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I’m at a shooting range just outside Billing’s city limits with my two brother-in-laws, each of them flanking either side of me, all of us trying to gather in the dwindling shade of the SUV’s popped hatch.  The first, to my left, is Jarod.  He’s just entered his mid-30s and has the body of a guy that used to be a wrestler (because he was) and dark wavy hair that covers his earlobes.  When he heard we were going to go shoot guns, he rolled out of bed and hopped in the car, sweatpants still on from the night before.  He holds a coffee and rubs sleep from his eyes.

On my right is Jarod’s younger brother and my other brother-in-law, a red-haired man named Jordan who is one of these people that, once you meet him, you won’t forget him.

Ever.

He has bright red hair that wafts out into tight curls, creating the illusion of sun-fire surrounding his head.  Underneath that, a scraggly red beard encompasses his face, ending somewhere around his collar bone.  His skin is pale and covered in freckles.  He’s one part Ronald McDonald and one part Unibomber.  He also has, what one may consider, an encyclopedic knowledge of guns and gun history and gun production and the mechanisms of guns and gun safety and what, in his opinion, is best and why and why you’re probably wrong.

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As I set the rifle down on the table, Jordan begins walking over the gun with me; Wikipedia giving me my own private lesson.  “This gun is called a such-and-such,”  Frankly, I can’t remember all / any of the details that were being thrown at me in rapid sucession so you’ll just have to bare with me, “This is the safety.  Red means fire.  You’ll see how the ergonomics of this gun works.  Your left hand goes here, your right hand goes here,” and he moves my hands so I know.  “Hug the gun, rest your cheek against the side of the stock and look through the scope.  Let me tell you about parallax,” and he does, “Here is the magazine, it’s loaded, insert it here; pull this back,” click-click, “Okay, you’ve got one in the chamber.  Once you take this gun off of safety, it’s ready to fire.  Keep your finger off the trigger until–”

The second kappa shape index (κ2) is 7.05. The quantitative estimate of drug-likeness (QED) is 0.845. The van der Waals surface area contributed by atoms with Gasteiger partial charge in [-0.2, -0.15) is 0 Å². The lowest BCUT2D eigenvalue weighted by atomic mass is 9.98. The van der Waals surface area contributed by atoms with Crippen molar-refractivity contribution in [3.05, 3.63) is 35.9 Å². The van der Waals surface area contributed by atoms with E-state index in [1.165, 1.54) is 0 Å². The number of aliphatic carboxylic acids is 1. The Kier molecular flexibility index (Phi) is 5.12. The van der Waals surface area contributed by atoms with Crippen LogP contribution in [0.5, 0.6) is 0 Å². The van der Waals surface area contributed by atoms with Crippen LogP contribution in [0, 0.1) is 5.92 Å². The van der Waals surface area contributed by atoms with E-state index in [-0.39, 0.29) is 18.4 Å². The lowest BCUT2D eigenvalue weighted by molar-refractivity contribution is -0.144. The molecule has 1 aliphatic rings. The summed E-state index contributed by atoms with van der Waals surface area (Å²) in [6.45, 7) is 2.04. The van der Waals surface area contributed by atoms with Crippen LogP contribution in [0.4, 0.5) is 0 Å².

“HOWDY FOLKS!”

I turn sideways and see a heavy set man approaching our car.  He’s got a shaved head and a mustache that resembles Monterrey Jack from the old Chip n’ Dale cartoon; shaved right down the middle but dangling in waxed shoestrings on either side of his mouth.  He looks like a Mongolian Warlord……. a white Mongolian Warlord.  His cream colored vest has a million pockets and a name-tag attached to it that reads, “DALE”.  He’s got, what appears to me, in my extremely limited knowledge of video game firearms, to be a shotgun slung over his shoulder which he carries around like an electric guitar.

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“WHATCHYOO FELLAS UP TO OVER HERE?!”  He talks like this, in all caps, his eyes enormous white orbs.  He laughs after almost everything he says and his jolly belly jiggles; Santa with a gun.  Jordan steps forward and tells the man that he’s just out here teaching me how to shoot a gun.  The subtext of this statement is, of course, “Leave us alone, we’re in the middle of some stuff.”

“TEACHIN’ SOME GUNPLAY, HUH?,”  Then, noticing the rifle, “OH!  SHE’S A PURTY ONE!  JUST A BEAUTIFUL STOCK!  BEAUTIFUL STOCK!  SCOPE TOO?!  I HAD A BROTHER-IN-LAW THAT WAS A CRYPTOLOGIST IN THE MILITARY BUT THEN HE QUIT AND BECAME A SNIPER AND NOW I HUNT WITH HIM!  THE MAN CAN HIT A GOPHER AT 1/2 A MILE AWAY WITH A HANDGUN……..NO SCOPE!  NO SCOPE!”

Having no idea if this is possible or not, I look over at Jordan, who slowly crosses his arms and says, “Sounds like a real sharp shooter.”  Subtext, “No, he can’t.”

Monterrey Jack continues, “I WAS WATCHIN’ IN MY BINOCULARS!  SAW THE LITTLE CRITTER FLIP INTO THE AIR ON THE FIRST BLAST AND THEN, GET THIS, BEFORE HE EVEN HIT THE GROUND, MY OL’ BROTHER-IN-LAW SHOT HIM AGAIN, POPPED HIM RIGHT UP IN THE AIR AGAIN!  AND SIX BLOCKS AIN’T EVEN AN EXAGGERATION!  BELIEVE IT OR NOT, WE GOT BACK IN THAT CAR AND WATCHED THE ODOMETER AS WE DROVE OVER TO THIS LITTLE FELLA.  1/2 MILE, THERE IT IS!”